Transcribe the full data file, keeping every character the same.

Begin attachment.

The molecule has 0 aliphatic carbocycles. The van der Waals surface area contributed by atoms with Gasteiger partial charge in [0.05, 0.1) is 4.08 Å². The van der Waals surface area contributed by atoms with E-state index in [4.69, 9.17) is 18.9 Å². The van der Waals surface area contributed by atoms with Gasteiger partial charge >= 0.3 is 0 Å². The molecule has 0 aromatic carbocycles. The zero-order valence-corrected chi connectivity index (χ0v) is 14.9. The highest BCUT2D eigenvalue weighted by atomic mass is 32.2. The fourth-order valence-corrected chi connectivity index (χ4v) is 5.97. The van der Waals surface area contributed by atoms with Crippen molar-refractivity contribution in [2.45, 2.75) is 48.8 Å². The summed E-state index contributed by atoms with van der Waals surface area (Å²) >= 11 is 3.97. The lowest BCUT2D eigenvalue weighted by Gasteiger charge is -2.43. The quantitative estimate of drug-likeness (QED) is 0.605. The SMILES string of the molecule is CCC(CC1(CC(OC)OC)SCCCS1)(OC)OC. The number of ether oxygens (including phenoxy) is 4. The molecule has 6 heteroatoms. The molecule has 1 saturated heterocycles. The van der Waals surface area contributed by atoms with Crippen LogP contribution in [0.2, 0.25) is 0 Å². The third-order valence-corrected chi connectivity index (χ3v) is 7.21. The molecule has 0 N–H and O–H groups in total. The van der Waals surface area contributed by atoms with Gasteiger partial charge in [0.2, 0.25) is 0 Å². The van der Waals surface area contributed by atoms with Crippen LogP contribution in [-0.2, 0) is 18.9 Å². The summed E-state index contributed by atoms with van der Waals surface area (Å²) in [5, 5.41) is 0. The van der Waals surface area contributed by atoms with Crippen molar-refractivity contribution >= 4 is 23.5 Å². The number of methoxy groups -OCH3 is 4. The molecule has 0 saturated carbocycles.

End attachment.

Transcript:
The molecule has 0 aliphatic carbocycles. The van der Waals surface area contributed by atoms with Gasteiger partial charge in [0.05, 0.1) is 4.08 Å². The van der Waals surface area contributed by atoms with E-state index in [4.69, 9.17) is 18.9 Å². The van der Waals surface area contributed by atoms with Gasteiger partial charge >= 0.3 is 0 Å². The molecule has 0 aromatic carbocycles. The zero-order valence-corrected chi connectivity index (χ0v) is 14.9. The highest BCUT2D eigenvalue weighted by atomic mass is 32.2. The fourth-order valence-corrected chi connectivity index (χ4v) is 5.97. The van der Waals surface area contributed by atoms with Crippen molar-refractivity contribution in [2.45, 2.75) is 48.8 Å². The summed E-state index contributed by atoms with van der Waals surface area (Å²) >= 11 is 3.97. The lowest BCUT2D eigenvalue weighted by Gasteiger charge is -2.43. The quantitative estimate of drug-likeness (QED) is 0.605. The SMILES string of the molecule is CCC(CC1(CC(OC)OC)SCCCS1)(OC)OC. The number of ether oxygens (including phenoxy) is 4. The molecule has 6 heteroatoms. The molecule has 1 saturated heterocycles. The van der Waals surface area contributed by atoms with Crippen LogP contribution in [0.2, 0.25) is 0 Å². The third-order valence-corrected chi connectivity index (χ3v) is 7.21. The molecule has 0 N–H and O–H groups in total. The van der Waals surface area contributed by atoms with Gasteiger partial charge in [0.2, 0.25) is 0 Å². The van der Waals surface area contributed by atoms with Crippen LogP contribution in [-0.2, 0) is 18.9 Å². The summed E-state index contributed by atoms with van der Waals surface area (Å²) in [5, 5.41) is 0. The van der Waals surface area contributed by atoms with Crippen molar-refractivity contribution >= 4 is 23.5 Å². The number of methoxy groups -OCH3 is 4. The molecule has 0 saturated carbocycles.